Rest your feet!
Standing too long on both legs, one leg, or heels leads to leg pain. From what I’ve read, foot stools help — I just use my chair or a foot rest (that you can see in the picture above).
Don’t forget you are on a sit/stand setup!
Last Monday morning, my desk was down and over the weekend, I had forgotten that I had to switch to standing mode. I noticed it after lunch and by that time, half of the day had already passed. The trick I try to use now is to leave the desk up when leaving for home. It also helps me the next day when I can start my day right away, standing, after my 25-30 mins of commute.
I’ve noticed that my sluggishness level has lowered a bit during the last week, specially post lunch. Any effects on weight will be noticed later (and will not be reported). Having said that, one week may not be long enough to notice anything so the experiment continues!
I like smart people.
— Firuza Pastakia (@firuzap) January 6, 2015
tl;dr – A survey I carried out shows that 55% of the respondents considered Jameel Noori Nastaleeq to be the most readable out of six commonly used Urdu fonts on the web.
Update: These stats were updated on Aug 4, 2015
The data below is from a small survey I carried out in order to learn about font preferences of Urdu readers on the Internet. Here’s how it was conducted.
- 5 prevalent Urdu Nastaleeq fonts were selected.
- Arial (Unicode) was added as the 6th font.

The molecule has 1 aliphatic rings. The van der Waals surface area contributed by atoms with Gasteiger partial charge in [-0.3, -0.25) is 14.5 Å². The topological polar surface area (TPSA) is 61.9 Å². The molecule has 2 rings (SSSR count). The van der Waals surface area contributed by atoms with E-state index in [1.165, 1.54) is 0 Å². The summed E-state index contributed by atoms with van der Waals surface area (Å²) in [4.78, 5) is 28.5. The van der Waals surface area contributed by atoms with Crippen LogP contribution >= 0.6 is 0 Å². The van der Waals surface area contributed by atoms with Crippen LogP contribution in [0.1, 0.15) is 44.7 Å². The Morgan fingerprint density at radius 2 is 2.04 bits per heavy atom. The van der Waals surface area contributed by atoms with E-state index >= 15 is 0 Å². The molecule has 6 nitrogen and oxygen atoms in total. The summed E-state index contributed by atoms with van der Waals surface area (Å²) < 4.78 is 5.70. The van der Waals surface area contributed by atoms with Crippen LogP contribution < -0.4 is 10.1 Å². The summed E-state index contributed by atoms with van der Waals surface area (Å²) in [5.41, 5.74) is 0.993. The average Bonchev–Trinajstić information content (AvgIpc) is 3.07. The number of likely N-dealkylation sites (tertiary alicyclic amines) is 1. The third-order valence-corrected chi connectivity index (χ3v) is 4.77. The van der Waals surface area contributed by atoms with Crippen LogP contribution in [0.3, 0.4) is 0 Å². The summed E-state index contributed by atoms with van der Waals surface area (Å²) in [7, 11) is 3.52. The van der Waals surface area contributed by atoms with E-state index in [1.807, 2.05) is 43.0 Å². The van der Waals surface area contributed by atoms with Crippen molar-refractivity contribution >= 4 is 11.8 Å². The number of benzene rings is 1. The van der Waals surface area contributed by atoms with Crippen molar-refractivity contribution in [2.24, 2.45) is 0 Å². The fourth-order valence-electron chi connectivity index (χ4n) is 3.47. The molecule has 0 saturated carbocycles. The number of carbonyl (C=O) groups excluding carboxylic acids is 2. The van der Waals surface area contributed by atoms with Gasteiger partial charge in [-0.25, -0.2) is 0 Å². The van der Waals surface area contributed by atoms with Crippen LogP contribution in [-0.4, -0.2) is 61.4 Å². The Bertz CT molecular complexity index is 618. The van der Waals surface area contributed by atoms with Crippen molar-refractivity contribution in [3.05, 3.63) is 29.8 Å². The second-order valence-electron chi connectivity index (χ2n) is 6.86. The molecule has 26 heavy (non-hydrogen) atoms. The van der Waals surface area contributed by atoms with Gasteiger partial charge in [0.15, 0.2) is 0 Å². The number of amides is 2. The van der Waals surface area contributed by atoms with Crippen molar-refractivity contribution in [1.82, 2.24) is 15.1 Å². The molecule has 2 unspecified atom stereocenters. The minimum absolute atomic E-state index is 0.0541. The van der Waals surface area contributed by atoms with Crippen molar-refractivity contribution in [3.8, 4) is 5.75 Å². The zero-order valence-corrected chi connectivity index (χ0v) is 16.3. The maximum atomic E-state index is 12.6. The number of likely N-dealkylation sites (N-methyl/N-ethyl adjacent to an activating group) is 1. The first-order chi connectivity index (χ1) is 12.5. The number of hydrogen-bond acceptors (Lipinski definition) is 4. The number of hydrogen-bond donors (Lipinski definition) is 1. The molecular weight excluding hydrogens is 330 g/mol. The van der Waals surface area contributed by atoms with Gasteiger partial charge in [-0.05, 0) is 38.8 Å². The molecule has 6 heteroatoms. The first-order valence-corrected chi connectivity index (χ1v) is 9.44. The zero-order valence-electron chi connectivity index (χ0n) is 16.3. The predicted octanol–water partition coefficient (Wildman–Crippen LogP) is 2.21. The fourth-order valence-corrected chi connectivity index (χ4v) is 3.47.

- Top 500 ligatures (by frequency) from a corpus of 19.3 million words were selected and concatenated to form a paragraph of text.
- For normalization, the text was formatted to fit in a box covering approximately half of an A4 page (about 12 lines, single spaced) and font point size was adjusted accordingly.
- 6 such boxes were created, one for each font.
- Each box was assigned a letter.
- An online survey was created in a ‘blind’ setting and the voting link was shared over social networks.
- Votes were collected over a period of 8 months.
Results: Out of the 281 responses recorded, 55% preferred Jameel Noori Nastaleeq while 24% thought Alvi Nastaleeq was more readable.
|Jameel Noori Nastaleeq||156|
I couldn’t find any published research on readability of Urdu fonts on the web. This survey can be taken as a starting point but please use the results of this survey only as a crude quantifiable measure of font preferences. (In other words, don’t cite this survey in your research, the experiment settings have oversights).
- No formal definition of ‘readability’ was provided. No example of readable or unreadable text was given.
- The participants may not be ‘experts’ in Urdu. There may be some non-native respondents in the survey.
- There may exist a bias towards Jameel Noori Nastaleeq due to the mere-exposure effect. This font is used in most Urdu based print publications, including daily newspapers and magazines.
- While the height was same for all fonts, each used a different point size (11-15).
- It was noticed later that due to an error in conversion, the image for Nafees Nastaleeq was slightly smaller than the rest of the fonts, which might have caused some votes to change in favour of other fonts.
- Some respondents have commented that comparison between fonts would have been better/easier if the text was in the form of readable phrases or sentences (rather than ligatures). There were reasons of not doing that. Firstly, I was lazy and didn’t want to find a set of phrases which covers all high frequency ligatures in a minimum number of sentences. Secondly, IMHO, form should be distinct from meaning and how things look should not be effected by what they mean. I can be convinced otherwise with respect to the latter reason but for the former one, I will not budge 🙂